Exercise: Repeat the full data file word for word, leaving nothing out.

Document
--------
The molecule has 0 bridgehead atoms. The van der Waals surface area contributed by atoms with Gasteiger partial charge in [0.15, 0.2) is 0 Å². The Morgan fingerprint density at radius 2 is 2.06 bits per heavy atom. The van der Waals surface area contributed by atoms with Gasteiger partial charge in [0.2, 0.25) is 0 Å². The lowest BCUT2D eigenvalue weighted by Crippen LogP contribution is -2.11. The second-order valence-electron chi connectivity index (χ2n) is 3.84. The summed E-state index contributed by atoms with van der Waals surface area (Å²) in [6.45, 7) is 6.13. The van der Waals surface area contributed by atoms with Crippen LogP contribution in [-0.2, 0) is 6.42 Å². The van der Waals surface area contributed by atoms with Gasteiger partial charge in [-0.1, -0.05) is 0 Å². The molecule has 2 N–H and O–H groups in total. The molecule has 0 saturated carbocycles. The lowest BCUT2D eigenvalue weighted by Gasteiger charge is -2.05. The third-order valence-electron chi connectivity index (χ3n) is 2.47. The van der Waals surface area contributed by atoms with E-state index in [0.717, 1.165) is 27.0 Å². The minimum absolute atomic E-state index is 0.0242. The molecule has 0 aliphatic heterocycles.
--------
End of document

The molecule has 0 bridgehead atoms. The van der Waals surface area contributed by atoms with Gasteiger partial charge in [0.15, 0.2) is 0 Å². The Morgan fingerprint density at radius 2 is 2.06 bits per heavy atom. The van der Waals surface area contributed by atoms with Gasteiger partial charge in [0.2, 0.25) is 0 Å². The lowest BCUT2D eigenvalue weighted by Crippen LogP contribution is -2.11. The second-order valence-electron chi connectivity index (χ2n) is 3.84. The summed E-state index contributed by atoms with van der Waals surface area (Å²) in [6.45, 7) is 6.13. The van der Waals surface area contributed by atoms with Crippen LogP contribution in [-0.2, 0) is 6.42 Å². The van der Waals surface area contributed by atoms with Gasteiger partial charge in [-0.1, -0.05) is 0 Å². The molecule has 2 N–H and O–H groups in total. The molecule has 0 saturated carbocycles. The lowest BCUT2D eigenvalue weighted by Gasteiger charge is -2.05. The third-order valence-electron chi connectivity index (χ3n) is 2.47. The van der Waals surface area contributed by atoms with E-state index in [0.717, 1.165) is 27.0 Å². The minimum absolute atomic E-state index is 0.0242. The molecule has 0 aliphatic heterocycles.